But Salomon has never broadly or successfully extended the winning features of its trail running shoes — notably, the glove-like fit, reliable outsole grip, and best-in-class upper durability — to backpacking, or even to crossover categories like high routes and non-technical scrambles. Its best entry might be the XA Elevate, which has been discontinued for 2020.
When I saw the Salomon X Alpine Pro at Outdoor Retailer last November (my preview), I was hopeful that it would help fill this void. Salomon sent me a pair in August so that I could size them up.
Review: Salomon X Alpine Pro
A media rep described the Salomon X Alpine Pro ($160, 10.9 oz) to me as “the perfect 14’ers shoe.” In it, she said, you could comfortably and confidently run the lower sections and the descent, hike the steeper and upper pitches, and rock-hop around the summit. Based on my experience, I think this is a very fair description.
The X Alpine Pro is best suited for high mountain running. To me, that means long days, rocky and loose footing, prolonged ascents and descents, and a healthy share of hiking. I’d consider it for the toughest-of-tough ultras, too, like Hardrock and Tor des Geants.
Personally, I found the X Alpine Pro ideal for four recent adventure runs in Rocky Mountain National Park and the Indian Peaks Wilderness, all ranging from 20 to 35 miles with 4,000 to 11,000 vertical feet of gain and with off-trail terrain up to Class 3. These 5- to 11-hour efforts would have pushed the limits of my aforementioned favorites, but the X Alpine Pro owned it.
As a backpacking and high route shoe, the X Alpine Pro is definitely worth consideration. Versus my go-to, the La Sportiva Bushido II (my long-term review), it’s more cushioned, less stiff, and more roomy, so it performs relatively better on-trail than off-trail, and it will fit more feet.
Key product specs
- Breathable upper with extra thick TPU reinforcement
- Quick Laces
- Endofit elasticized mid-foot yoke
- 24 mm and 18mm stack heights in heel and forefoot
- 6 mm drop
- Contagrip TA outsole with a wide “climbing zone” lug under the toes
- 310 g/10.9 oz (men’s 9), 270 g/9.5 oz (women’s 7)
- 337 g/11.9 oz (men’s 11.5 confirmed)
- $160 MSRP
- More information
The X Alpine Pro has a masterful fit, as we’ve come to expect of Salomon. It:
- Securely locks down the heel, partly with the help of a sculpted foam collar;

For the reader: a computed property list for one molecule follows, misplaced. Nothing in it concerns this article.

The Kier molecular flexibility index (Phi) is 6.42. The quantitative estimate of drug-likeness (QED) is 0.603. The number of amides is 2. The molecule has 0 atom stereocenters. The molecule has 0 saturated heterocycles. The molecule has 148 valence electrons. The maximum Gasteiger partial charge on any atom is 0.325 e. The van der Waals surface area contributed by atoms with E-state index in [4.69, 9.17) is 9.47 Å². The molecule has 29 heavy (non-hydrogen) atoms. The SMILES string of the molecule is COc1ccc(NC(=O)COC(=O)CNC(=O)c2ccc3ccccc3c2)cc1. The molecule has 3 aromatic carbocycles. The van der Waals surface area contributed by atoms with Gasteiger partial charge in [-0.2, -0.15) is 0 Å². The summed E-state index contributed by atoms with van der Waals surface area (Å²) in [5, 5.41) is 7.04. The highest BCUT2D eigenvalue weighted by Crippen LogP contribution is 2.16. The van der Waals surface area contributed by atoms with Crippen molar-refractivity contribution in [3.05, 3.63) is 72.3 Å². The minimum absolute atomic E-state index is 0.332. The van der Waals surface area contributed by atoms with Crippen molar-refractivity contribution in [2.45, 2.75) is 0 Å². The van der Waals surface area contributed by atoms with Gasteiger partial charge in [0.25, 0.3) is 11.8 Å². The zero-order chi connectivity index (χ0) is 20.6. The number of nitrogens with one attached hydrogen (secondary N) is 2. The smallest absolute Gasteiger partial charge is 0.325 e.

- Hugs the mid-foot with an elasticized yoke (“Endofit”) and wide cushioned tongue; and,
- Gives the forefoot “just enough” volume to avoid constriction but to still maintain control.
Versus other Salomon models I have worn, the fit most closely resembles the original SLAB Sense Ultra, which at the time was Salomon’s best-selling SLAB trail shoe ever. In particular, it shares that roomy and rounded toebox, and has a Sense Pro-like heel and midfoot.
The X Alpine Pro is not as nimble as a pure trail running shoe, but I found it surprisingly capable. In the midfoot and forefoot, it’s actually more flexible than the Sense Pro 2 or SLAB Ultra, which I think is largely explained by the absence of a film-on-mesh rock plate (“ProFeel Film”).
Not including a rock plate seems like an odd decision for an “alpine” shoe. I wonder if, when combined with the 18-mm stack height and large outsole lugs, the shoe was excessively stiff or insensitive. Probably so, if Salomon’s goal was to design an “alpine running” shoe. Probably not, if their goal had been to create an off-trail specialist.
It’s worth noting that the chief complaint among trail runners of the Bushido, which I think is better for high routes (assuming it fits), is that it’s too stiff. If all day they were hiking across slopes, through talus, and up super steep grades, they might feel differently.
The upper uses Salomon’s classic and time-tested mesh-and-TPU construction. But it’s been rugged-ized, with thicker TPU coatings, heavier-duty mesh, and a beefy toe bumper. Its breathability is satisfactory, but not amazing; only fine dust gets through, and it’s resistant to some splashing.
After about 100 miles on generally rocky trails, and a few miles through talus and scree, my uppers are entirely in-tact. I don’t think the uppers will be the first failure point of the X Alpine Pro.
I did not submerge the X Alpine Pro, but I think dry times will be slow-ish, due to the cushioned heel counter and tongue, and the medicore breathability.
The outsole consists of large 5-mm lugs and is made of Contagrip TA, a trusted proprietary rubber that’s proven grippy but durable.
Unique in the outsole is the single wide “climbing zone” lug across the toes. This approach shoe-like feature sticks well to clean rock, but compared to a more conventional pattern of smaller lugs I thought it’s performance was inferior on loose sand, mud, and wet grass.
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- What questions do you have about the X Alpine Pro?
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